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Top-down approach

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Step one. Estimate the present level of aggregate financing, total and per head. Include all sources of financing. Private contributions, often unknown, can be very significant and should not be neglected. They vary dramatically across countries, and, given the dispersion of provider-patient transactions, are difficult to estimate. Censuses or household surveys, which usually supply this information, are in most cases not available, or cover only secure areas, i.e., very unrepresentative ones. Again, the judicious consideration of countries considered similar in terms of socio-economic development (but not victims of a serious crisis) can provide some indications.

Step two. Try to forecast the level of internal and external financing to be allocated to the health sector in the mid- and long-term, given macroeconomic perspectives (usually studied with some accuracy, by IFIs, independent analysts, donor agencies etc.). This depends on several factors, including economic growth, the government capacity to extract revenues, the priority given to health by decision-makers, the popularity of the country within donor circles etc. Build a set of scenarios (high-case, average and low-case). See Module 6 for a detailed discussion on forecasting financing levels.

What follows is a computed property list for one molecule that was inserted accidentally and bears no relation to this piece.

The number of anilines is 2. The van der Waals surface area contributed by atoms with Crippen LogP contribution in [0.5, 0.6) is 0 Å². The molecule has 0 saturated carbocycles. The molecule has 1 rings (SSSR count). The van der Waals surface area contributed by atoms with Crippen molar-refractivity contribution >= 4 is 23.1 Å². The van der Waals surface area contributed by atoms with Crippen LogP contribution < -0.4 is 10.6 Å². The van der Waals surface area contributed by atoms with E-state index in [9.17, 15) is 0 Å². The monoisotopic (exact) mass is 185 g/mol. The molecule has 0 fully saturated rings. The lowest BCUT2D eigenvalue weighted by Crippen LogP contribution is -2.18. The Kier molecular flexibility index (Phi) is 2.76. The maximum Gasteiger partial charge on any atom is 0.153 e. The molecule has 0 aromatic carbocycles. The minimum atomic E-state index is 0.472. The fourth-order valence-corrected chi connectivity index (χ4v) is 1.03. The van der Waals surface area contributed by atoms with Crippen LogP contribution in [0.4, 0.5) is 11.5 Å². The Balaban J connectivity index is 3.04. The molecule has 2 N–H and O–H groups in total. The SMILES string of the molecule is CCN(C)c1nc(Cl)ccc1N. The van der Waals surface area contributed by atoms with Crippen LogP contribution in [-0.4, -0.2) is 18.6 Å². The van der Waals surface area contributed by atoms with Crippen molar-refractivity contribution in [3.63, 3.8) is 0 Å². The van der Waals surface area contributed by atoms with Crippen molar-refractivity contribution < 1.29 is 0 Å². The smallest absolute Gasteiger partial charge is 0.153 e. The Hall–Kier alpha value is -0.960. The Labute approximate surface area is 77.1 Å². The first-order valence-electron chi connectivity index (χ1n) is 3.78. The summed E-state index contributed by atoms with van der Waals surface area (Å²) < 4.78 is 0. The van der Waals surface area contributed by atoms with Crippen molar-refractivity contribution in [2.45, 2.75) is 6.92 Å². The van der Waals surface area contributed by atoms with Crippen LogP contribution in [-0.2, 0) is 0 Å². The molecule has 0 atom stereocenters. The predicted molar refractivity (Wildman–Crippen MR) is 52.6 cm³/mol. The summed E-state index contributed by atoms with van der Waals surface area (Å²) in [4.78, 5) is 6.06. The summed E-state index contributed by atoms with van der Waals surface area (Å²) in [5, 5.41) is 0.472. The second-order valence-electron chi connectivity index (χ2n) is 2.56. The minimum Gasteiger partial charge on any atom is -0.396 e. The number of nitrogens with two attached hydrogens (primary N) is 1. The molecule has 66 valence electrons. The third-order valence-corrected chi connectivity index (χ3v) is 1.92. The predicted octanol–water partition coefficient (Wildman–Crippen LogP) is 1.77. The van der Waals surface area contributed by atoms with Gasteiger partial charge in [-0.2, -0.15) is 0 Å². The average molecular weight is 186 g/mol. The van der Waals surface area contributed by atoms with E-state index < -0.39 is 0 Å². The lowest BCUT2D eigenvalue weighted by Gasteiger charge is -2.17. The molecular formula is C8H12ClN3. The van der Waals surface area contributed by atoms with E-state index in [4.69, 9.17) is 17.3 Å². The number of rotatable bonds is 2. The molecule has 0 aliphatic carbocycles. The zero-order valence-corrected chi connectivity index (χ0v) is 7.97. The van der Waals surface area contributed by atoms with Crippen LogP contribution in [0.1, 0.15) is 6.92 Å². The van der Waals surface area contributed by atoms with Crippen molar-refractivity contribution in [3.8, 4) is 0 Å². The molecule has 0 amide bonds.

Consider that in most war-torn countries fiscal capacity has suffered badly, when it has not altogether collapsed. Recovery from fiscal collapse is usually slow. Also, the substantial cost of the peace process, likely to be felt far in the future, may offset anticipated peace dividends. And other important sectors compete with health for government attention. Thus, be wary of over-optimistic forecasts, quite common in transitional environments, when expectations are high and the implications of rebuilding a devastated country are not appreciated in full.

Step three. Compare the global resource envelope likely to be available to the health sector in the mid- and long-term to equivalent figures for other countries and analyse what they have achieved. There is no reported example of a very poor country able to provide universal coverage with comprehensive basic services of acceptable technical quality to its citizens. A realistic estimate (Hay, 2003), which puts the annual minimum cost of a comprehensive, universal publicly-financed health care at between I$ 75 and 120 per capita, goes a long way towards explaining why the goal of universal coverage is out of reach for the poorest countries. Thus, the figure arrived at for the total resource envelope, which in most cases of poor, war-torn countries falls between the level of Afghanistan (2-3 US$) and that of Cambodia (22 US$), imposes on policy-makers very harsh decisions, in terms of scope, coverage, content, quality of the provided services.